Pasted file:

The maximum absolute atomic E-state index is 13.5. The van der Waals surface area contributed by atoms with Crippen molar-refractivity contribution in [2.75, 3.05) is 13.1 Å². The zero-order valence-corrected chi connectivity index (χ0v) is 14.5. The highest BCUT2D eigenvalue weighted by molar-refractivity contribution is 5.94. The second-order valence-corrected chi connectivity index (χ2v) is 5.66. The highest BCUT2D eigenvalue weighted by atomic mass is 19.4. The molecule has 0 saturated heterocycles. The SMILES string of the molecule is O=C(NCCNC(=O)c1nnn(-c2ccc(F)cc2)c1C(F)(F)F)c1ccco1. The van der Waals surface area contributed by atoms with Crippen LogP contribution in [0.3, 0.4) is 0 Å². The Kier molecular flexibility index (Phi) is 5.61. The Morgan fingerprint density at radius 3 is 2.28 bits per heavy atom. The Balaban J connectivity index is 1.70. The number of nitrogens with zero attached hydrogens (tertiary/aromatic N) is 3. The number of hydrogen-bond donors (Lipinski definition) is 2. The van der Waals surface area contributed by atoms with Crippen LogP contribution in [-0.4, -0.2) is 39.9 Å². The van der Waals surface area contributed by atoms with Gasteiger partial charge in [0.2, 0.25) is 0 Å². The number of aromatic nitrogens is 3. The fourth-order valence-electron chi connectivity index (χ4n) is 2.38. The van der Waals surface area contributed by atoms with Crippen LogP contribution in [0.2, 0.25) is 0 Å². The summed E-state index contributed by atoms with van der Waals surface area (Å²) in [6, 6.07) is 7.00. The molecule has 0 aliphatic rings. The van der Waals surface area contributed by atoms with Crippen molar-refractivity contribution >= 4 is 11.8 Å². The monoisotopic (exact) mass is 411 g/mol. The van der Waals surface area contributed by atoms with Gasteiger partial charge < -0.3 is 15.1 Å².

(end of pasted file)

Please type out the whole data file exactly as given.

The maximum absolute atomic E-state index is 13.5. The van der Waals surface area contributed by atoms with Crippen molar-refractivity contribution in [2.75, 3.05) is 13.1 Å². The zero-order valence-corrected chi connectivity index (χ0v) is 14.5. The highest BCUT2D eigenvalue weighted by molar-refractivity contribution is 5.94. The second-order valence-corrected chi connectivity index (χ2v) is 5.66. The highest BCUT2D eigenvalue weighted by atomic mass is 19.4. The molecule has 0 saturated heterocycles. The SMILES string of the molecule is O=C(NCCNC(=O)c1nnn(-c2ccc(F)cc2)c1C(F)(F)F)c1ccco1. The van der Waals surface area contributed by atoms with Crippen LogP contribution in [0.3, 0.4) is 0 Å². The Kier molecular flexibility index (Phi) is 5.61. The Morgan fingerprint density at radius 3 is 2.28 bits per heavy atom. The Balaban J connectivity index is 1.70. The number of nitrogens with zero attached hydrogens (tertiary/aromatic N) is 3. The number of hydrogen-bond donors (Lipinski definition) is 2. The van der Waals surface area contributed by atoms with Crippen LogP contribution in [-0.4, -0.2) is 39.9 Å². The van der Waals surface area contributed by atoms with Gasteiger partial charge in [0.2, 0.25) is 0 Å². The number of aromatic nitrogens is 3. The fourth-order valence-electron chi connectivity index (χ4n) is 2.38. The van der Waals surface area contributed by atoms with Crippen LogP contribution in [0.2, 0.25) is 0 Å². The summed E-state index contributed by atoms with van der Waals surface area (Å²) in [6, 6.07) is 7.00. The molecule has 0 aliphatic rings. The van der Waals surface area contributed by atoms with Crippen molar-refractivity contribution >= 4 is 11.8 Å². The monoisotopic (exact) mass is 411 g/mol. The van der Waals surface area contributed by atoms with Gasteiger partial charge < -0.3 is 15.1 Å².